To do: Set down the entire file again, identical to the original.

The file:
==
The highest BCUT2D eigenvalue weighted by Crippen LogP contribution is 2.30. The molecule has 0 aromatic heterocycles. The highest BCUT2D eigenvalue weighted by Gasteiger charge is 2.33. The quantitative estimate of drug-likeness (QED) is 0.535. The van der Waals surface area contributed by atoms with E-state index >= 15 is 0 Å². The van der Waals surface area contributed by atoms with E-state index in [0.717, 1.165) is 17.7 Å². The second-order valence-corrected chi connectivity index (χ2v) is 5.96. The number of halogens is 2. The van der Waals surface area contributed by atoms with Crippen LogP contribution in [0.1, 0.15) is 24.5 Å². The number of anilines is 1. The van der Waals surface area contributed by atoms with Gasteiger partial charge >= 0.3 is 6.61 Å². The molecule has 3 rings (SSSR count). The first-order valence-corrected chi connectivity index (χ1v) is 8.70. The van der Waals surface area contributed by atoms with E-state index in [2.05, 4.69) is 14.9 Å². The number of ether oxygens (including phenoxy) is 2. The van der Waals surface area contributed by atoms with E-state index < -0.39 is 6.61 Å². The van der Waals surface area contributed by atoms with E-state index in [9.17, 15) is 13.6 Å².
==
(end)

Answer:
The highest BCUT2D eigenvalue weighted by Crippen LogP contribution is 2.30. The molecule has 0 aromatic heterocycles. The highest BCUT2D eigenvalue weighted by Gasteiger charge is 2.33. The quantitative estimate of drug-likeness (QED) is 0.535. The van der Waals surface area contributed by atoms with E-state index >= 15 is 0 Å². The van der Waals surface area contributed by atoms with E-state index in [0.717, 1.165) is 17.7 Å². The second-order valence-corrected chi connectivity index (χ2v) is 5.96. The number of halogens is 2. The van der Waals surface area contributed by atoms with Crippen LogP contribution in [0.1, 0.15) is 24.5 Å². The number of anilines is 1. The van der Waals surface area contributed by atoms with Gasteiger partial charge >= 0.3 is 6.61 Å². The molecule has 3 rings (SSSR count). The first-order valence-corrected chi connectivity index (χ1v) is 8.70. The van der Waals surface area contributed by atoms with E-state index in [2.05, 4.69) is 14.9 Å². The number of ether oxygens (including phenoxy) is 2. The van der Waals surface area contributed by atoms with E-state index < -0.39 is 6.61 Å². The van der Waals surface area contributed by atoms with E-state index in [9.17, 15) is 13.6 Å².